Man arrested after exposing himself at Oakland bus stop |

Man arrested after exposing himself at Oakland bus stop

Megan Guza
Daniel Marchese

Daniel Marchese had a bad day Monday; it wasn’t much better for the University of Pittsburgh police officers who arrested him.

When police arrived at the busy Oakland intersection of Centre and Melwood avenues shortly before 4 p.m. Monday, Marchese, 51, was sitting in his tan Buick 4-door, nodding in and out of consciousness, according to a criminal complaint.

His sweatpants were down around his thighs, revealing both his pink lingerie and his exposed penis to a crowd at the bus stop where the car — still running and in drive — had come to a stop, Officer Michael Talvola wrote.

A paramedic flagged down by the crowd put the car in park and the keys on the roof, and police attempted to rouse Marchese, according to the complaint.

Marchese allegedly became combative, prompting Talvola to remove him from the car and handcuff him.

Talvola wrote in the criminal complaint, “When asked if he had identification (Marchese) said, “How about (expletive) you …”

Two other officers arrived, and while they tried to keep Marchese from stumbling into traffic, he suddenly went limp and became dead weight, according to the complaint. Once lowered to the ground, he tried kicking officers and rolling into traffic.

While officers walked Marchese to the patrol car, Marchese continually kicked backward toward Talvola, hitting him three times in the abdomen, according to the complaint.

Once in the car, Marchese began kicking the window glass and, later, banging his head off the glass — all the while screaming racial slurs, according to police.

A fourth and fifth officer arrived and used leg shackles and a restraint belt to contain Marchese, according to the complaint. They put a painter’s mask over Marchese’s mouth to keep him from spitting on officers.

Police found an open bottle of Jack Daniel’s beside the driver’s seat and two firearms in the trunk of Marchese’s Buick, which police learned was stolen 90 minutes earlier from South Millvale Avenue, according to the complaint.

“Just wait till I get my AK,” Marchese allegedly told Talvola at the university police station, according to the complaint. “You’re going to see what happens then.”

When a field sobriety test was attempted, Marchese responded with, “Go (expletive) yourself.” He gave the same answer when asked if he would consent to a blood test, according to the complaint.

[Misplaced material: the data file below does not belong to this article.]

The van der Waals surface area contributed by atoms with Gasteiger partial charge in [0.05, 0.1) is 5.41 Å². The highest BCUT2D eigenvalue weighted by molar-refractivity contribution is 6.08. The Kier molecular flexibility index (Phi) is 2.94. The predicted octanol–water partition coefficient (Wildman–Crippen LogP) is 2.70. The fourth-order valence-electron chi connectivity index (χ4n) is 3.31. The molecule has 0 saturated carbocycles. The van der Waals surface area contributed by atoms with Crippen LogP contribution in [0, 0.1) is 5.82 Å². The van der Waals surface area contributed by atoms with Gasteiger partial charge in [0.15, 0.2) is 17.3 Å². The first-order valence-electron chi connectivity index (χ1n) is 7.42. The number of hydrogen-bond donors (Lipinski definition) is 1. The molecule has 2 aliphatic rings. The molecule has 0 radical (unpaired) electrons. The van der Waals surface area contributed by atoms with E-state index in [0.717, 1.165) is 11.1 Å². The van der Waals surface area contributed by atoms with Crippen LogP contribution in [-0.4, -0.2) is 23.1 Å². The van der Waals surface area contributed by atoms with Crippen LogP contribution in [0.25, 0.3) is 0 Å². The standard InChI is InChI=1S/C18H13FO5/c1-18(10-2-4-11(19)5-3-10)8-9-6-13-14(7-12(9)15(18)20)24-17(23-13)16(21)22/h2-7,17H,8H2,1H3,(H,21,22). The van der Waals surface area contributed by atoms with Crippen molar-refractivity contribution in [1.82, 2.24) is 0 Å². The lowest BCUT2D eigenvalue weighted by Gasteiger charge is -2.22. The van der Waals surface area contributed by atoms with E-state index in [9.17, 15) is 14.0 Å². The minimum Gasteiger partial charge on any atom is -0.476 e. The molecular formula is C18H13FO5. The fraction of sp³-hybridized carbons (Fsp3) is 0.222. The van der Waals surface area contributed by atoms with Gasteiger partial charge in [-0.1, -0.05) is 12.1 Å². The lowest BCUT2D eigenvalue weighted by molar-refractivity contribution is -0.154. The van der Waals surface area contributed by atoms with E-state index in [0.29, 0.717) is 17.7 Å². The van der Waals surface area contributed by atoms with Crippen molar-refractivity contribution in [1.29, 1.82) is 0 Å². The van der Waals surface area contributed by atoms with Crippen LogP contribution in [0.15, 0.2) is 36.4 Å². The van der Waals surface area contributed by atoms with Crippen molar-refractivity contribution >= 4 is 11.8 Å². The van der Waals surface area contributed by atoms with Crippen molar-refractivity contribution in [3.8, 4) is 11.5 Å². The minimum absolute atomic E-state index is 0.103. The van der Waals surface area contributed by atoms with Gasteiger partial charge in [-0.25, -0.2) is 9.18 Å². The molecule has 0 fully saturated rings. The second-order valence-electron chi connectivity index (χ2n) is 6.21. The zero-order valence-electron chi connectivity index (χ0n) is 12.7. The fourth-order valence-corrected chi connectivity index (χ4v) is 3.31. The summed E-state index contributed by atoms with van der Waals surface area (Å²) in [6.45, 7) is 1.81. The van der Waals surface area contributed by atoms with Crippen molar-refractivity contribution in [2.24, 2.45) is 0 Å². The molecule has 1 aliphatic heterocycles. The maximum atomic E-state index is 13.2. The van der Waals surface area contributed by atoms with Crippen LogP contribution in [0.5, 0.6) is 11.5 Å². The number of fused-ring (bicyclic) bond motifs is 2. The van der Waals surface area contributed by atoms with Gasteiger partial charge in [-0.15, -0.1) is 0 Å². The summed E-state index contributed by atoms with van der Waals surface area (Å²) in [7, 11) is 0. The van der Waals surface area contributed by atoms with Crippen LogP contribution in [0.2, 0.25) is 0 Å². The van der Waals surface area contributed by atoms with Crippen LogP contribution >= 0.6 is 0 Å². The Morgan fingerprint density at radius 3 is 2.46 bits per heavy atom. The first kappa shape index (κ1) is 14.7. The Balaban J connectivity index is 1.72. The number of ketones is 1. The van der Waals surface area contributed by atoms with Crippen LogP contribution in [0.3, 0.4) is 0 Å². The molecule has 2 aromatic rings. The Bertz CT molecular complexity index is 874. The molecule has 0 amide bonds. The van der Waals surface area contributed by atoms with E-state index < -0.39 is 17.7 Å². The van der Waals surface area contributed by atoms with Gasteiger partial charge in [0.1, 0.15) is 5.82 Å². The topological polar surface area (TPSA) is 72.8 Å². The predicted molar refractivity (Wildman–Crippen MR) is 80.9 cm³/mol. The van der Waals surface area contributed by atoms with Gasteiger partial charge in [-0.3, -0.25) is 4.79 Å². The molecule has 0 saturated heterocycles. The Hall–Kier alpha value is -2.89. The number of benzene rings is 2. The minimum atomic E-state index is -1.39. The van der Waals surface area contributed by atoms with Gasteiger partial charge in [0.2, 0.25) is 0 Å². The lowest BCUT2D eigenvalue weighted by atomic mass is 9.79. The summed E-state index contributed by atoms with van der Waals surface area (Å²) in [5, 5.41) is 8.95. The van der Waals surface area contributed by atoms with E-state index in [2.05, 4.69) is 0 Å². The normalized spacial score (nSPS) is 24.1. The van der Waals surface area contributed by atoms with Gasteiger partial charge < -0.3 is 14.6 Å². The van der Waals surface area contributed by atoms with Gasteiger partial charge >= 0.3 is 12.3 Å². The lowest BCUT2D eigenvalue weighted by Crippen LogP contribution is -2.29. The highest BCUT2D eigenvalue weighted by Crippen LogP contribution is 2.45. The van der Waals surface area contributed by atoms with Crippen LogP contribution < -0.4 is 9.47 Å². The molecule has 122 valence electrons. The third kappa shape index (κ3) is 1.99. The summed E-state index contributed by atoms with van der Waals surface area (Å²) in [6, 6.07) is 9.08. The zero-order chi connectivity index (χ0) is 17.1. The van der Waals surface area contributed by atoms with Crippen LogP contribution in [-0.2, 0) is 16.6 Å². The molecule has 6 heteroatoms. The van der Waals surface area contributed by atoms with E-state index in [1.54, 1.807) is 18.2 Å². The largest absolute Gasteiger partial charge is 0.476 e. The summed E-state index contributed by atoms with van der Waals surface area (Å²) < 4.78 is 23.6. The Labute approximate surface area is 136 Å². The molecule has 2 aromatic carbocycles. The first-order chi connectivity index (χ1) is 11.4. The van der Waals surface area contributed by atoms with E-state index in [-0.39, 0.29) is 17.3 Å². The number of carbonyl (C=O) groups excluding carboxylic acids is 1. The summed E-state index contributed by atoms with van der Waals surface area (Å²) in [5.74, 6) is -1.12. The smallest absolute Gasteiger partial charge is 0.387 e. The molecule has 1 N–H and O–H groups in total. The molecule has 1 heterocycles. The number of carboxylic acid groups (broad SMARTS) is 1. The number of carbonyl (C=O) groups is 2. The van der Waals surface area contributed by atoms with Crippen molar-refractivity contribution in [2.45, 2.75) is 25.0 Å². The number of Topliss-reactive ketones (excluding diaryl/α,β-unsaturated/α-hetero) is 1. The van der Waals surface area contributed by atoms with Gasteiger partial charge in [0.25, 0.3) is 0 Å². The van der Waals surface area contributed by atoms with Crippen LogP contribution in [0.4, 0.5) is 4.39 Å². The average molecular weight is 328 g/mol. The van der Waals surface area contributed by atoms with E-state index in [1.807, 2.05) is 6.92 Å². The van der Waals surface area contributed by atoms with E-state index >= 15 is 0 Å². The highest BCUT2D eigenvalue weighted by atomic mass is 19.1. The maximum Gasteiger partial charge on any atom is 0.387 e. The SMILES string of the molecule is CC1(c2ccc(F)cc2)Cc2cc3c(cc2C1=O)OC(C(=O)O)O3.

Marchese is charged with aggravated assault, receiving stolen property, indecent exposure, disorderly conduct, open lewdness, driving under the influence, a summary open container citation and weapons violations.

His preliminary hearing is scheduled for Feb. 14, Valentine’s Day.

Megan Guza is a Tribune-Review staff writer. Reach her at [email protected].

TribLIVE commenting policy

You are solely responsible for your comments and by using you agree to our Terms of Service.

We moderate comments. Our goal is to provide substantive commentary for a general readership. By screening submissions, we provide a space where readers can share intelligent and informed commentary that enhances the quality of our news and information.

While most comments will be posted if they are on-topic and not abusive, moderating decisions are subjective. We will make them as carefully and consistently as we can. Because of the volume of reader comments, we cannot review individual moderation decisions with readers.

We value thoughtful comments representing a range of views that make their point quickly and politely. We make an effort to protect discussions from repeated comments either by the same reader or different readers

We follow the same standards for taste as the daily newspaper. A few things we won't tolerate: personal attacks, obscenity, vulgarity, profanity (including expletives and letters followed by dashes), commercial promotion, impersonations, incoherence, proselytizing and SHOUTING. Don't include URLs to Web sites.

We do not edit comments. They are either approved or deleted. We reserve the right to edit a comment that is quoted or excerpted in an article. In this case, we may fix spelling and punctuation.

We welcome strong opinions and criticism of our work, but we don't want comments to become bogged down with discussions of our policies and we will moderate accordingly.

We appreciate it when readers and people quoted in articles or blog posts point out errors of fact or emphasis and will investigate all assertions. But these suggestions should be sent via e-mail. To avoid distracting other readers, we won't publish comments that suggest a correction. Instead, corrections will be made in a blog post or in an article.